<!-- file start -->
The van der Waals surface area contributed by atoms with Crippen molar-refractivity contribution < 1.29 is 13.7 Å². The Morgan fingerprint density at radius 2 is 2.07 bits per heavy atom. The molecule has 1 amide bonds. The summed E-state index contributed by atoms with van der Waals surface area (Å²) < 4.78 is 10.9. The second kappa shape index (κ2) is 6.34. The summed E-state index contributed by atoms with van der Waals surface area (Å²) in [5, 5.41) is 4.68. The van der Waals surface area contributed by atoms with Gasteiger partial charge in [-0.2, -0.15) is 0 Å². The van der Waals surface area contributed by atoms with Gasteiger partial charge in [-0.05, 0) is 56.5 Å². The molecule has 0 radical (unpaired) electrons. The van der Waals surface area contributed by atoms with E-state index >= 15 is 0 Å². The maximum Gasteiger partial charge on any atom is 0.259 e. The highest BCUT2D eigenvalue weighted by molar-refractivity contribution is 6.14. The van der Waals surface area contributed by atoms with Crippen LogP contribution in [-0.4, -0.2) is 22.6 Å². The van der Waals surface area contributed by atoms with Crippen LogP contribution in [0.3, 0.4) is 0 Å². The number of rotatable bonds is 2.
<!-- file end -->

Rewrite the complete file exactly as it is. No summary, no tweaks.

The van der Waals surface area contributed by atoms with Crippen molar-refractivity contribution < 1.29 is 13.7 Å². The Morgan fingerprint density at radius 2 is 2.07 bits per heavy atom. The molecule has 1 amide bonds. The summed E-state index contributed by atoms with van der Waals surface area (Å²) < 4.78 is 10.9. The second kappa shape index (κ2) is 6.34. The summed E-state index contributed by atoms with van der Waals surface area (Å²) in [5, 5.41) is 4.68. The van der Waals surface area contributed by atoms with Gasteiger partial charge in [-0.2, -0.15) is 0 Å². The van der Waals surface area contributed by atoms with Gasteiger partial charge in [-0.05, 0) is 56.5 Å². The molecule has 0 radical (unpaired) electrons. The van der Waals surface area contributed by atoms with E-state index >= 15 is 0 Å². The maximum Gasteiger partial charge on any atom is 0.259 e. The highest BCUT2D eigenvalue weighted by molar-refractivity contribution is 6.14. The van der Waals surface area contributed by atoms with Crippen LogP contribution in [-0.4, -0.2) is 22.6 Å². The van der Waals surface area contributed by atoms with Crippen LogP contribution in [0.3, 0.4) is 0 Å². The number of rotatable bonds is 2.